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Course: Get ready for Precalculus>Unit 3

Lesson 5: Intro to domain and range of a function

Intervals and interval notation

Introducing intervals, which are bounded sets of numbers and are very useful when describing domain and range.

We can use interval notation to show that a value falls between two endpoints. For example, -3≤x≤2, [-3,2], and {x∈ℝ|-3≤x≤2} all mean that x is between -3 and 2 and could be either endpoint.

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• what kind of R is that, is it a maths symbol or that's just your way of writing R
• It's a mathematical symbol, ℝ, meaning "the real numbers".
You may also see, from time to time:
ℕ - the natural numbers
ℤ - the integers
ℚ - the rational numbers (quotients)
ℂ - the complex numbers.
• Instead of writing x<1 or x>1 can I write x<1 U x>1
• You sure can, as x<1 or "x>1" basically means "x<1 U x>1".
Just to make it clear, U is ( as most people who use sets would know ) union. And the union between, suppose A and B ( where A and B are set) which would be written as A U B would mean values that belong to set A or set B. You can also think of it as values/objects that are part of the whole of set A and set B ( A + B ).

Hope that helped. :} :] :)
• Can you please calrify for me what exactly does "real numbers"mean.
• The real numbers are the set of numbers including rational and irrational numbers. So numbers like 6/7, 0.1, 3000, pi, etc. are included. However, a number like "i" is not included. "i" is a complex number. It is equal to the square root of -1. One way to define real numbers is a number that can be plotted on the number line like the one Sal was using in this video. :)
• Usage of '(' and ')' after and before the infinity denotes its included. However, how can we handle infinity which is just an idea. So is it better to use '[' and ']' brackets before and after the infinity?
• No... you have the symbols reversed. The square brackets indicate the numbers are in the set.
For example: [5, infinity) is the same as x >= 5.
Hope this helps.
• At , Sal said that open circles indicate an open interval. Could't he just make it a closed interval by making it {-0.99999,3.99999} instead of {-1,4}?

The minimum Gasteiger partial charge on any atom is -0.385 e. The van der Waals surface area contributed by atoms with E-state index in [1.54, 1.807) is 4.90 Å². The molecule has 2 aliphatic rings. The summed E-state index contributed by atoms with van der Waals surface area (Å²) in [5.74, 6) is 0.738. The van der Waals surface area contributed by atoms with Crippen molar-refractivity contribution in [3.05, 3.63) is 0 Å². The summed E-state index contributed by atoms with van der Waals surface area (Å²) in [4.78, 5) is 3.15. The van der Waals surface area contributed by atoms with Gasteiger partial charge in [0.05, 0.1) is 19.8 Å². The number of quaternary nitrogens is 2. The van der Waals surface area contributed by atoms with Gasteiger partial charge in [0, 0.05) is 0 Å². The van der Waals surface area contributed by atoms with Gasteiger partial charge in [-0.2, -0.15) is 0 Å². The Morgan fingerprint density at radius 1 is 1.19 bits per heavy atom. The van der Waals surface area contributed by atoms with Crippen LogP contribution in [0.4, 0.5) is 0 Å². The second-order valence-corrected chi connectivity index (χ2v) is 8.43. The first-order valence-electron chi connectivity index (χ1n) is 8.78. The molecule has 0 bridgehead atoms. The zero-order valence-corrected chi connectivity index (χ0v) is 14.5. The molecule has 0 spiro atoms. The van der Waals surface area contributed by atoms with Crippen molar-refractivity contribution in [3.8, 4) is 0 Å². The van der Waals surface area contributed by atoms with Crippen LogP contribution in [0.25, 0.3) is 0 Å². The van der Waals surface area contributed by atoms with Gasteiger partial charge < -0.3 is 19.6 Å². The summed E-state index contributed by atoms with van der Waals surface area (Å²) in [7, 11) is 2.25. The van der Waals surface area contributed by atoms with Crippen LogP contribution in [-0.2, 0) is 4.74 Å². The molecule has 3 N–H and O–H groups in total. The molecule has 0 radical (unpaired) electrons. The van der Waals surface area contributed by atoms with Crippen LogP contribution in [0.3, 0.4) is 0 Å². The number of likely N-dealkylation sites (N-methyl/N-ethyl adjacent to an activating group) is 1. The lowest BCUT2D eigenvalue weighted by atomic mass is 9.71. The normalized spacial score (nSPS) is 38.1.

• No, but cause values like -0.9999999 and 3.99999999 are also in the solution set.
The solution set must include all possible solutions. This is why open intervals are used. They indicate that we want to start at -1, but not include it and we want all numbers up to but not including the 4.

Hope this helps.
• At ,Shouldn't it be {x<1 and x>1} instead of {x<1 or x>1}?
• No... the video if correct. Using the word "and" means that X would need to be both less than 1 and greater than 1 at the same time. This is impossible. The word "or" means that you just need one of the conditions to be true.
Hope this helps.
• Is there a name for the brackets that look like wavy lines? What do they signify? Thanks.
• I just call them curly brackets. You may see them used in place of regular parentheses in equations and expressions. The one time they must be used is when a set is in roster form of set notation.
Roster form for set or natural numbers: {1, 2, 3, 4 ...}
Set notation: {x | x ϵ Integers and x > 0}

Hope this helps.
• What is a real number?
• A real number is really just any number that can be defined in an equation and a graph, whether it's rational or irrational (if you're familiar with those terms, you would be able to see where I'm coming from).

Some examples that are real numbers:
8, 1/45, pi symbol (3.1415926...)

Examples of an imaginary numbers (the opposite of a real number):
8/0, square root of -5 (these numbers would be undefined as they aren't what people would see as practically real. If those people were talking mathematically however, which isn't something people would do at a regular basis, then they wouldn't perceive imaginary numbers as something we can put immediately in an equation or graph).

Hopefully that's straightforward enough for you to understand.